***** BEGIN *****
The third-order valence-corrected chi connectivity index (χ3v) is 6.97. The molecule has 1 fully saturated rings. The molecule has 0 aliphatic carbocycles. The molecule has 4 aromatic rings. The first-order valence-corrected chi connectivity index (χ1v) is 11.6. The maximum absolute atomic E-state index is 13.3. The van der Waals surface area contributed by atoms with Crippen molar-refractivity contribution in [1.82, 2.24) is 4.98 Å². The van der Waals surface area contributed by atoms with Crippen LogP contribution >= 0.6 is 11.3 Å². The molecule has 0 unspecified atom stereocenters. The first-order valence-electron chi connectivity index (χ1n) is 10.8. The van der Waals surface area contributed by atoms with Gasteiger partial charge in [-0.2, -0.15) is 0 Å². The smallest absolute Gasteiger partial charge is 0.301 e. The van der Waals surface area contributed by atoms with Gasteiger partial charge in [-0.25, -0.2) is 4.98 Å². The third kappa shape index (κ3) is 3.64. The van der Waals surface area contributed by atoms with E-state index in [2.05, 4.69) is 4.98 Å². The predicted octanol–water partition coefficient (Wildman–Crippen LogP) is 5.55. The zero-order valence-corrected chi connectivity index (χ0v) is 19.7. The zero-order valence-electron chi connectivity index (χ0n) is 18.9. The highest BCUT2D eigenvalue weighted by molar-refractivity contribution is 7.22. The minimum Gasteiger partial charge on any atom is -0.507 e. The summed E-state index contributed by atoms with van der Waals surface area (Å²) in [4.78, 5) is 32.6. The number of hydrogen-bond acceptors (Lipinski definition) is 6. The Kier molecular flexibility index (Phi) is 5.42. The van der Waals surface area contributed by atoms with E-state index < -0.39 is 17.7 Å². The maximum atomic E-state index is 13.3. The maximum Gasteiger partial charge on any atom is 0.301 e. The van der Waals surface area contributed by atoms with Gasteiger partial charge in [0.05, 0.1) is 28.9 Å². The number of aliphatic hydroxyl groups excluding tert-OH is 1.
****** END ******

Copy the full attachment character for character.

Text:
The third-order valence-corrected chi connectivity index (χ3v) is 6.97. The molecule has 1 fully saturated rings. The molecule has 0 aliphatic carbocycles. The molecule has 4 aromatic rings. The first-order valence-corrected chi connectivity index (χ1v) is 11.6. The maximum absolute atomic E-state index is 13.3. The van der Waals surface area contributed by atoms with Crippen molar-refractivity contribution in [1.82, 2.24) is 4.98 Å². The van der Waals surface area contributed by atoms with Crippen LogP contribution >= 0.6 is 11.3 Å². The molecule has 0 unspecified atom stereocenters. The first-order valence-electron chi connectivity index (χ1n) is 10.8. The van der Waals surface area contributed by atoms with Gasteiger partial charge in [-0.2, -0.15) is 0 Å². The smallest absolute Gasteiger partial charge is 0.301 e. The van der Waals surface area contributed by atoms with Gasteiger partial charge in [-0.25, -0.2) is 4.98 Å². The third kappa shape index (κ3) is 3.64. The van der Waals surface area contributed by atoms with E-state index in [2.05, 4.69) is 4.98 Å². The predicted octanol–water partition coefficient (Wildman–Crippen LogP) is 5.55. The zero-order valence-corrected chi connectivity index (χ0v) is 19.7. The zero-order valence-electron chi connectivity index (χ0n) is 18.9. The highest BCUT2D eigenvalue weighted by molar-refractivity contribution is 7.22. The minimum Gasteiger partial charge on any atom is -0.507 e. The summed E-state index contributed by atoms with van der Waals surface area (Å²) in [4.78, 5) is 32.6. The number of hydrogen-bond acceptors (Lipinski definition) is 6. The Kier molecular flexibility index (Phi) is 5.42. The van der Waals surface area contributed by atoms with E-state index < -0.39 is 17.7 Å². The maximum atomic E-state index is 13.3. The maximum Gasteiger partial charge on any atom is 0.301 e. The van der Waals surface area contributed by atoms with Gasteiger partial charge in [0.05, 0.1) is 28.9 Å². The number of aliphatic hydroxyl groups excluding tert-OH is 1.